The Young case is the first time that the federal government has supported the position that it is unlawful under the PDA for an employer to offer light-duty assignments to a group of employees and not to pregnant employees. When Scalia asked, essentially, what gives? The lawyer for the Obama administration responded that the difference was that the EEOC issued enforcement guidance stating that the reasoning advanced by Young was the correct interpretation of the statue. Here's the exchange:

GENERAL VERRILLI: It is correct that the Department of Justice defended the Postal Service practices against charges like those that Ms. Young makes in this case. That's correct. ... Since then, however, the EEOC has issued guidance, and that's a very significant fact. Congress has charged the EEOC with authority to interpret this statute and with an authority to enforce it.

JUSTICE SCALIA: I thought we felt that we don't give deference to the EEOC.

GENERAL VERRILLI: You don't give Chevron deference to the EEOC. [Chevron is a Supreme Court case holding that courts are not bound by, but should defer to, statutory interpretations by administrative agencies charged with enforcing the law.]

JUSTICE SCALIA: Oh, come on. So we give what do you call the other kind of deference? I mean, gee, you give that to me even when even when I'm in dissent. I mean, that just means, you know, treat it for what it's worth.

GENERAL VERRILLI: The EEOC sets the enforcement policy for the Federal sector with respect to this issue. That's a significant fact. We took it into consideration in deciding what the position of the United States should be. . . . we took the position in light of the guidance it adopted in 2014, which we do consider to be significant and we do have to weigh our interest as enforcer of the law as well as employer.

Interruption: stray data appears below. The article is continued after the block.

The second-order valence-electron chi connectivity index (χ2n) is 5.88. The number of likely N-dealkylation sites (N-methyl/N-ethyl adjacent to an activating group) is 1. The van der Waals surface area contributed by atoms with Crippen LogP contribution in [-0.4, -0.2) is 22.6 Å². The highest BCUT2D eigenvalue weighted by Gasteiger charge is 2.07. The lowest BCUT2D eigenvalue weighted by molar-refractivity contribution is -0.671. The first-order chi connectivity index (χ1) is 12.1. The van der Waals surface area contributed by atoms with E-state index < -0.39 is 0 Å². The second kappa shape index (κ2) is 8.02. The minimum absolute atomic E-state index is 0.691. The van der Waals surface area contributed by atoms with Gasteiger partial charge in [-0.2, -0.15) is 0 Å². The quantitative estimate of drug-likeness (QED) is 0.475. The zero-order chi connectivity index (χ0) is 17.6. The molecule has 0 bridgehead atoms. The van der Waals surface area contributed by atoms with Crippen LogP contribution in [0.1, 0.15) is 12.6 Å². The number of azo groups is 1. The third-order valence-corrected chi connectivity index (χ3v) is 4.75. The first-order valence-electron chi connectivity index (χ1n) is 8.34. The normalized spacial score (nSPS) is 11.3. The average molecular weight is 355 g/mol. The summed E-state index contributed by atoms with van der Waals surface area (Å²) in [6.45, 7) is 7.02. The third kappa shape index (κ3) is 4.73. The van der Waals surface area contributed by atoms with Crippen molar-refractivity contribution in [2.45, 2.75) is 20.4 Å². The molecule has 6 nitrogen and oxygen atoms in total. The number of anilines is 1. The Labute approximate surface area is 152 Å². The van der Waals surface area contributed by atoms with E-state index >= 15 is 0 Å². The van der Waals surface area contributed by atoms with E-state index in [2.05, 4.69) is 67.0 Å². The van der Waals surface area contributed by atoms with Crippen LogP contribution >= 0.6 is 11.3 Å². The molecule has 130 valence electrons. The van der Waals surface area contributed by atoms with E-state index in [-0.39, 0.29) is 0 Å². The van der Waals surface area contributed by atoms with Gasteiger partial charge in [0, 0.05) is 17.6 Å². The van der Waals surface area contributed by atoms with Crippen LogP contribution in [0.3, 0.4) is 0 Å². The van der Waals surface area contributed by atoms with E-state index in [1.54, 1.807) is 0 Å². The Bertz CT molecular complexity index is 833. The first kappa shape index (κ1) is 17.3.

JUSTICE SCALIA: But we don't give you any more deference than we give the EEOC, though, right?

GENERAL VERRILLI: Well, with respect to this, I do think that the Court's got to decide what the best reading of the statute is, that's right.

JUSTICE SCALIA: What the best reading is, regardless of what you think.

GENERAL VERRILLI: That's correct.

You can practically hear Scalia sneer, essentially saying that the EEOC guidance is of little importance to the Court. Note that no other justice stood up for the EEOC. Of course, it is possible that a justice more inclined to listen to the EEOC is keeping his or her powder dry for the written opinion. We'll see.

Pregnant Workers Fairness Act. I said, "The Pregnant Workers Fairness Act is pending in Congress and would require employers with 15 or more employees to provide reasonable accommodation to pregnant women even if they are not covered by the ADA. (Some states are considering similar legislation.)" I noted that justices might ask advocates about the law. What happened at oral argument?

Crickets. Nary a mention of the Act. I expect that it will get some action in the written opinion, even if just a footnote or two. As I noted in the previous article, the PWFA is more likely to get a lot more attention if Young loses, with those who support workplace accommodations for pregnant women - both those on the liberal side of the spectrum and social conservatives - invigorated to find a legislative fix.

Parade of Horribles. I said "This is a tactic in which an advocate argues that many undesirable things will happen if a court interprets a law in a way he or she opposes." What happened at oral argument?

Not much on this front, though there was broad recognition that the term "in their ability or inability to work" cannot be applied literally in every instance because there may be some legitimate circumstances in which benefits are offered to a subset of employees and not pregnant employees, seniority systems, for instance.

Gilbert vs General Electric. I said, "One of the strongest arguments that Young has is that the Court need only look to Gilbert to see what Congress intended with PDA. ... If the Court spends a lot of time asking UPS' attorney about Gilbert, that's not a good sign for UPS." What happened at oral argument?